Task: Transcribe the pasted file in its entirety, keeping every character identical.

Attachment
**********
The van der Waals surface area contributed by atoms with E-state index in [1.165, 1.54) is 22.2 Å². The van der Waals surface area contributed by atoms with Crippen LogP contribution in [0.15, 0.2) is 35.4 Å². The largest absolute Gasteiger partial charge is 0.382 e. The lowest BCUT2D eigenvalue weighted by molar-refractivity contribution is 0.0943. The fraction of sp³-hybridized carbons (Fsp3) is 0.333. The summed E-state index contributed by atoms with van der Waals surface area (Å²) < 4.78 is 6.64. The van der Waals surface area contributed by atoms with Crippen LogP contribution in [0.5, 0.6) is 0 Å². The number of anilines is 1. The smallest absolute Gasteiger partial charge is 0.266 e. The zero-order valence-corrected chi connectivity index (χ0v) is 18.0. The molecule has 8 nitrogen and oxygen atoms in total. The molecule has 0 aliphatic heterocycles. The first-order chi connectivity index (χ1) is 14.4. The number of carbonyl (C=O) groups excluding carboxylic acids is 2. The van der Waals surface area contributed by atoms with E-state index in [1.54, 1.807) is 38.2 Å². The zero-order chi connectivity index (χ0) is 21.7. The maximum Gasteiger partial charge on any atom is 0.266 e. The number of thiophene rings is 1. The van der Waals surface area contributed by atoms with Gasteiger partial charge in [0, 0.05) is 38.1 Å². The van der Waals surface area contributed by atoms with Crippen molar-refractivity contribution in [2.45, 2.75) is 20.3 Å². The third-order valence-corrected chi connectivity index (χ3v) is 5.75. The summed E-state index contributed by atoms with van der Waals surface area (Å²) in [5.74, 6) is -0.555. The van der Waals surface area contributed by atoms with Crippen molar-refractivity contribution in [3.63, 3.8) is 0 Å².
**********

The van der Waals surface area contributed by atoms with E-state index in [1.165, 1.54) is 22.2 Å². The van der Waals surface area contributed by atoms with Crippen LogP contribution in [0.15, 0.2) is 35.4 Å². The largest absolute Gasteiger partial charge is 0.382 e. The lowest BCUT2D eigenvalue weighted by molar-refractivity contribution is 0.0943. The fraction of sp³-hybridized carbons (Fsp3) is 0.333. The summed E-state index contributed by atoms with van der Waals surface area (Å²) < 4.78 is 6.64. The van der Waals surface area contributed by atoms with Crippen LogP contribution in [0.5, 0.6) is 0 Å². The number of anilines is 1. The smallest absolute Gasteiger partial charge is 0.266 e. The zero-order valence-corrected chi connectivity index (χ0v) is 18.0. The molecule has 8 nitrogen and oxygen atoms in total. The molecule has 0 aliphatic heterocycles. The first-order chi connectivity index (χ1) is 14.4. The number of carbonyl (C=O) groups excluding carboxylic acids is 2. The van der Waals surface area contributed by atoms with E-state index in [1.54, 1.807) is 38.2 Å². The zero-order chi connectivity index (χ0) is 21.7. The maximum Gasteiger partial charge on any atom is 0.266 e. The number of thiophene rings is 1. The van der Waals surface area contributed by atoms with Gasteiger partial charge in [0, 0.05) is 38.1 Å². The van der Waals surface area contributed by atoms with Crippen molar-refractivity contribution in [2.45, 2.75) is 20.3 Å². The third-order valence-corrected chi connectivity index (χ3v) is 5.75. The summed E-state index contributed by atoms with van der Waals surface area (Å²) in [5.74, 6) is -0.555. The van der Waals surface area contributed by atoms with Crippen molar-refractivity contribution in [3.63, 3.8) is 0 Å².